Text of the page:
[Input(false)]
    public bool Classification { get; set; }

    [Input(0.002)]
    public double ClassificationLimit { get; set; }

    [Input("Euclidean")]
    public string DistanceType { get; set; }

    [SeriesInput("Instrument.Open")]
    public VariableSeries<decimal> Open { get; set; }

    [SeriesInput("Instrument.High")]
    public VariableSeries<decimal> High { get; set; }

    [SeriesInput("Instrument.Low")]
    public VariableSeries<decimal> Low { get; set; }

    [SeriesInput("Instrument.Close")]
    public VariableSeries<decimal> Close { get; set; }

    [SeriesInput("Instrument.AdjClose")]
    public VariableSeries<decimal> AdjClose { get; set; }

    private VariableSeries<double> returns;
    private VariableSeries<double> stDev;
    private KDTree<double> _tree;

    public PatternFinder(QSwing parent, string name = "PatternFinder", int BarsCount = 1000)
        : base(parent, name, BarsCount)
    {
        Priority = 1;
        returns = new VariableSeries<double>(parent, BarsCount);
        stDev = new VariableSeries<double>(parent, BarsCount) { DefaultValue = 1 };
    }

    internal override void Startup()
    {
        _tree = new KDTree<double>(PatternLength * 4 - 1);
        switch (DistanceType)
        {
            case "Euclidean":
                _tree.Distance = Accord.Math.Distance.Euclidean;
                break;
            case "Absolute":
                _tree.Distance = AbsDistance;
                break;
            case "Chebyshev":
                _tree.Distance = Accord.Math.Distance.Chebyshev;
                break;
            default:
                _tree.Distance = Accord.Math.Distance.Euclidean;
                break;
        }
    }

    public override void CalcHistorical()
    {
        if (VolatilityAdjusted && CurrentBar > 0)
            returns.Value = (double)(AdjClose[0] / AdjClose[1] - 1);

        if (VolatilityAdjusted && CurrentBar > 11)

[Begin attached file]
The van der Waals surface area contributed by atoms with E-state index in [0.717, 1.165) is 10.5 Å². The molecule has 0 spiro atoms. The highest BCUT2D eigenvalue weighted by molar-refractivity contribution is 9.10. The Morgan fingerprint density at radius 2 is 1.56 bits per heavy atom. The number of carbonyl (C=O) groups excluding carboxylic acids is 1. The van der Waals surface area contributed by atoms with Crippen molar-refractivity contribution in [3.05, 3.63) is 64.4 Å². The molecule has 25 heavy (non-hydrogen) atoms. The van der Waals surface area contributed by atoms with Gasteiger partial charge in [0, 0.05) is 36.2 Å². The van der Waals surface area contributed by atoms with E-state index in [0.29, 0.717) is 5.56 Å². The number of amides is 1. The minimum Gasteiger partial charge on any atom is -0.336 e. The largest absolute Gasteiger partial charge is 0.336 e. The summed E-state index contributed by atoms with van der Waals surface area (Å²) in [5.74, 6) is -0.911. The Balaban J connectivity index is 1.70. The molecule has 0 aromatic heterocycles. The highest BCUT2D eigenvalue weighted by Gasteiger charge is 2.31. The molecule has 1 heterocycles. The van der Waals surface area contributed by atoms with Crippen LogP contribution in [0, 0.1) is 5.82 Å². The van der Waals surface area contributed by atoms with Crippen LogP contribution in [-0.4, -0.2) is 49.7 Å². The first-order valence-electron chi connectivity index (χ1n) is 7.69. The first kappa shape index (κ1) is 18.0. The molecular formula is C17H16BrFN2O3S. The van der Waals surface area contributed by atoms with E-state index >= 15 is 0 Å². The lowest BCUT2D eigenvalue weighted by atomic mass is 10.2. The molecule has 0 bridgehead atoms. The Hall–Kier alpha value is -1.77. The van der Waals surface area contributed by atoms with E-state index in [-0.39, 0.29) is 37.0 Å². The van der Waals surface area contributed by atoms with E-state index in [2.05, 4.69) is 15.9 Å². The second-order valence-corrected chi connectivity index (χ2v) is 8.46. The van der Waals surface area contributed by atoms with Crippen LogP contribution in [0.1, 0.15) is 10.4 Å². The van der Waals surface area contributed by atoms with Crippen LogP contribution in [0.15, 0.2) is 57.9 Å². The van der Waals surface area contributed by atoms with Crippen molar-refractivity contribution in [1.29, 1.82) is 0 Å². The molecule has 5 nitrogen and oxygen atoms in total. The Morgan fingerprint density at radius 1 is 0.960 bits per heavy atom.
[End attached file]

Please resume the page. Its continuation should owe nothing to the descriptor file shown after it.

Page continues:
stDev.Value = returns.StandardDeviation(10);

        if (CurrentBar < PatternLength + 1) return;

        if (CurrentBar > MinimumWindowSize)
            Value = GetExpectancy(GetCoords());

        double ret = Overnight ? (double)(Open[0] / Close[1] - 1) : (double)(AdjClose[0] / AdjClose[1] - 1);
        double adjret = ret / stDev[0];

        if (Classification)
            _tree.Add(GetCoords(1), adjret > ClassificationLimit ? 1 : 0);
        else
            _tree.Add(GetCoords(1), adjret);
    }

    public override void CalcRealTime()
    {
        if (VolatilityAdjusted && CurrentBar > 0)
            returns.Value = (double)(AdjClose[0] / AdjClose[1] - 1);

        if (VolatilityAdjusted && CurrentBar > 11)
            stDev.Value = returns.StandardDeviation(10);

        if (CurrentBar > MinimumWindowSize)
            Value = GetExpectancy(GetCoords());
    }

    private double GetExpectancy(double[] coords)
    {
        if (!WeighExpectancyByDistance)
            return _tree.Nearest(coords, MatchCount).Average(x => x.Node.Value) * stDev[0];
        else
        {
            var nodes = _tree.Nearest(coords, MatchCount);
            double totweight = nodes.Sum(x => 1 / Math.Pow(x.Distance, 2));
            return nodes.Sum(x => x.Node.Value * ((1 / Math.Pow(x.Distance, 2)) / totweight)) * stDev[0];
        }
    }

    private static double AbsDistance(double[] x, double[] y)
    {
        return x.Select((t, i) => Math.Abs(t - y[i])).Sum();
    }

    private double[] GetCoords(int offset = 0)
    {
        double[] coords = new double[PatternLength * 4 - 1];
        for (int i = 0; i < PatternLength; i++)
        {
            coords[4 * i] = (double)(Open[i + offset] / Close[i + offset]);
            coords[4 * i + 1] = (double)(High[i + offset] / Close[i + offset]);
            coords[4 * i + 2] = (double)(Low[i + offset] / Close[i + offset]);

            if (i < PatternLength - 1)
                coords[4 * i + 3] = (double)(Close[i + offset] / Close[i + 1 + offset]);
        }
        return coords;
    }
}

Coming up Soon™: a series of posts on cross validation, an in-depth paper on IBS, and possibly a theory-heavy paper on the low volatility effect.